Thursday, September 22nd 2022, 11:27 am - “World-class conditions” for generating geothermal energy have been found at Mount Meager in British Columbia.
Scientists and policymakers are exploring all possible renewable energies that will help Canada lower its greenhouse gas emissions and eventually reach net-zero emissions by 2050.
It might come as a surprise, but Canadian volcanoes could one day play a role in lowering national emissions, according to Steve Grasby, a research scientist from Natural Resources Canada (NRCan).
Although many are unaware there are volcanoes in Canada, the country is home to five potentially active volcanic areas: one overlaps the Yukon-Alaska border and four are located across British Columbia.
The most recent Canadian eruption occurred 150 years ago at Lava Fork in northwestern B.C.
Grasby and fellow researchers are focused on analyzing Mounts Cayley and Meager, which are located along the South Coast near Pemberton.
View of Mount Cayley from research helicopter. (Steve Grasby/ Research Scientist/ Natural Resources Canada)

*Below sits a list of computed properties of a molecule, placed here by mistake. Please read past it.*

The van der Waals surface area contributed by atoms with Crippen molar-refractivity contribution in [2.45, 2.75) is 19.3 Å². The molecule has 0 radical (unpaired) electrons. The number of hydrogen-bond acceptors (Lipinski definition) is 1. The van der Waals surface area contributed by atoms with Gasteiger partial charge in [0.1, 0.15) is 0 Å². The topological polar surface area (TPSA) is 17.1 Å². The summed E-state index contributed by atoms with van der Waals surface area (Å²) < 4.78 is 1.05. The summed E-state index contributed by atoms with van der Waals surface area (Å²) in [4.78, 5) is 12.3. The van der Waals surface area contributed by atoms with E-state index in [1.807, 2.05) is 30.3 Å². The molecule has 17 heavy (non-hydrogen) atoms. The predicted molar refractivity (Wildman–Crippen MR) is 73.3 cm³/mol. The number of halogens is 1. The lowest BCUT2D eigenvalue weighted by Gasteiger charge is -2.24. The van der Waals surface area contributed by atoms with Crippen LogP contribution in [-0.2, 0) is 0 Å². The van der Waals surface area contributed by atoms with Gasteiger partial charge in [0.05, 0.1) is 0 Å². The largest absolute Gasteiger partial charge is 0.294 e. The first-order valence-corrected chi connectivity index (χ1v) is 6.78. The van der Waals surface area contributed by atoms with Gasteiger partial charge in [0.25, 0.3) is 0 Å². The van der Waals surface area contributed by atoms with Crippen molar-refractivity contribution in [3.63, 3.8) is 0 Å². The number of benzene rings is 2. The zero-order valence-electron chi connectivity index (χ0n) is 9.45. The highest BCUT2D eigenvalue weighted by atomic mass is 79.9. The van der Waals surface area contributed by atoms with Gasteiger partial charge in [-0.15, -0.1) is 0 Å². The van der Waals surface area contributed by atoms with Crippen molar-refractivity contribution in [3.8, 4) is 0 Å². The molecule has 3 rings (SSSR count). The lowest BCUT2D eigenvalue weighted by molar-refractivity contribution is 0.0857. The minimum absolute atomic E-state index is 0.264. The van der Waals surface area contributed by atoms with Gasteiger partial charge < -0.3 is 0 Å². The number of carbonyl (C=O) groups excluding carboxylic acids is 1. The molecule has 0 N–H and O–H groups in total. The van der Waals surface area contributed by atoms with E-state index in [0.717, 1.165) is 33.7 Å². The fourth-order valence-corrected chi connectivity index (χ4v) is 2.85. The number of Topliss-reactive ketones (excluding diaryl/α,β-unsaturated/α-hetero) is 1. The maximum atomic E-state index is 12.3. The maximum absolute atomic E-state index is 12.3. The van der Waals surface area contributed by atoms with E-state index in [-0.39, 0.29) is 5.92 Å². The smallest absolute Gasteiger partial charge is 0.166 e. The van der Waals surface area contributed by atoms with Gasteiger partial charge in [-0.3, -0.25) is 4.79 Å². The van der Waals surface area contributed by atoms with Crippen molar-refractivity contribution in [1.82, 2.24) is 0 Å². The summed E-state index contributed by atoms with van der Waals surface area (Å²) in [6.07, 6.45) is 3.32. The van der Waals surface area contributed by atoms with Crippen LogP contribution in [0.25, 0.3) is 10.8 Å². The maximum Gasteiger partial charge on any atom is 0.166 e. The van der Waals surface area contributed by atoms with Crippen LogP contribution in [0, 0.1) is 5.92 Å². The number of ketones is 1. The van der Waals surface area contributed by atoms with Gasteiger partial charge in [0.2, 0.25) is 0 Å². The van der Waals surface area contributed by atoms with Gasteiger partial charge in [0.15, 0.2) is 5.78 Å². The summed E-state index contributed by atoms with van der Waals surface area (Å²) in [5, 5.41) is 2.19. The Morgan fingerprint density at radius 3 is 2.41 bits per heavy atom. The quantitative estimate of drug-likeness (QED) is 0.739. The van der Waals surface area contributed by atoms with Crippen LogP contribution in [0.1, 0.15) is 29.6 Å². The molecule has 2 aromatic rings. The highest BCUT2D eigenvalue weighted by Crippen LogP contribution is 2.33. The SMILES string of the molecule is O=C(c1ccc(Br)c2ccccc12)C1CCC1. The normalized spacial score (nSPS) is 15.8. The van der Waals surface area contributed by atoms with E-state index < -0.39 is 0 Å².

Their analysis indicates there is a “high potential” for extracting geothermal energy from volcanoes in Canada, particularly from Mount Meager. The team has detected volcanic gases being released, which indicates that it is “more of an active volcano than an inactive one.”
“A well has been drilled at Mount Meager and temperatures up to 250°C have been discovered at about 1.5-kilometre depth. These are really world-class conditions with these very high-temperature waters at a pretty reasonable depth,” Grabsy told The Weather Network.
Harnessing energy from volcanoes
Extracting geothermal energy begins with drilling a well, pumping water into the ground, and then drawing it back to the surface. Rocks within the volcano are extremely hot and heat the water as it flows past them.
A drone flies over one of Mount Meager's three fumaroles. The footage shows how much ice is melting, allowing gas and steam to escape from the volcano. (Aeria Solutions)
As the hot water returns to the surface it transitions into steam due to the drop in pressure, which then spins a turbine to generate electricity. Energy can also be created by using the hot water to heat other fluids that transition into steam. Afterwards, the used water is safely pumped back into the ground, and the cycle continues.